Jazz Melody with Rhythmic Sequence
The eleventh and twelfth measures of the B Section of “Autumn Leaves” contains a built-in harmonic sequence on the changes Em7→A7→Dm7→G7. In other words, the harmonic idea of Em7→A7 is a IIm7→V7 relationship in the key of D major. However, rather repeating these chords exactly (ie: Em7→A7→Em7→A7), the composer uses a harmonic sequence in which the key center is transposed downward by a whole step. Therefore, Dm7→G7 represents a similar IIm7→V7 relationship in C major.
Since the chord changes during this part of the tune contain a built-in harmonic sequence, John Proulx takes advantage of this opportunity to introduce a melodic sequence in his countermelody. Over the chords Em7→A7, John plays quarter note followed by two 8th notes (♩♫) …the notes are D–G–C♯. In the key of D, these notes are scale tones 1–4–7. When the chords are transposed down a whole step in the next bar to Dm7→G7, John repeats the same melody (1–4–7) and rhythm (♩♫) in C major…the notes C♮–F♮–B. Therefore, the line D–G–C♯ | C♮–F♮–B is a melodic sequence…a repeated melodic gesture from two different tonal centers.
Jazz Melody as Written
Jazz Melody with Melodic Sequence
Our final consideration for personalizing a jazz melody is to create a complimentary countermelody. In techniques five and six of today’s lesson, we hinted at this approach by applying rhythmic sequence and melodic sequence in two voices. However, the topic of countermelody itself (aka contrapuntal texture or contrapuntal approach) also represents an additional category for consideration.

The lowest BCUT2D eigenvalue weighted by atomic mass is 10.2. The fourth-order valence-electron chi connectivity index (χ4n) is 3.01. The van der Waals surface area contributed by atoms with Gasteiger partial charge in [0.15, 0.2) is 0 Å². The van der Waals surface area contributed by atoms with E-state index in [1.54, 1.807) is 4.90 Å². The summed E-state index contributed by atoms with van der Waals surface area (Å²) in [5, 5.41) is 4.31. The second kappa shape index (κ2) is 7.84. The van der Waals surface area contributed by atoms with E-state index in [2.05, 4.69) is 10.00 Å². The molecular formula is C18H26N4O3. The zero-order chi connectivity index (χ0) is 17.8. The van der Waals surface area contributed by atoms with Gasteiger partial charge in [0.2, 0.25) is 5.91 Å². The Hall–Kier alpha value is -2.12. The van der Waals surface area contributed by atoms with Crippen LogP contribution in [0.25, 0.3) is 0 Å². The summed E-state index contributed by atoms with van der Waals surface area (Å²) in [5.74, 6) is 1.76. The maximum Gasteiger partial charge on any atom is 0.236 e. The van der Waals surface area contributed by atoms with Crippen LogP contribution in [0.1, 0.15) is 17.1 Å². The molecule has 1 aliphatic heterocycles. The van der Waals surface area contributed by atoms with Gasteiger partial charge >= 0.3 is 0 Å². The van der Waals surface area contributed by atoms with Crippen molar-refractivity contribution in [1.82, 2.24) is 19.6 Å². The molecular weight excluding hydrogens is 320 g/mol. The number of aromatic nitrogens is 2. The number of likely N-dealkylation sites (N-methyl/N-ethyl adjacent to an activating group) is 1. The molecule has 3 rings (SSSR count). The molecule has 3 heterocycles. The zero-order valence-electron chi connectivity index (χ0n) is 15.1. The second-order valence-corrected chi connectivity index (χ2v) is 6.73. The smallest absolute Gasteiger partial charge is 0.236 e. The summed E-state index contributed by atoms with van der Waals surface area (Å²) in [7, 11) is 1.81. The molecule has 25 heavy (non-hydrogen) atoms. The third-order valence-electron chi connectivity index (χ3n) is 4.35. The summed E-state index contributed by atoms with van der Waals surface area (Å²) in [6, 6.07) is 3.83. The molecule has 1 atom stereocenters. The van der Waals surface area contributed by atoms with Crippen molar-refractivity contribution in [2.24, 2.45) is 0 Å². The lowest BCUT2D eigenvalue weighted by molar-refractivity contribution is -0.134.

What is a countermelody?
A countermelody is an independent voice that responds or reacts to the melody in a complimentary manner. Melody and countermelody may be played by a single player such as a pianist, or by two separate instrumentalists. An effective countermelody is most active when the primary melody contains long tones or rests.
The lesson sheet PDF for today’s Quick Tip includes John Proulx’s sample countermelody throughout the entire form of “Autumn Leaves.” Intermediate piano students can play the melody in the right hand and the countermelody in the left hand. (Note: the melody may be play “as written” or an octave higher.) In addition, advanced pianists will enjoy the challenge of playing both the melody and countermelody in the right hand. This is a particularly beneficial skill for solo piano playing.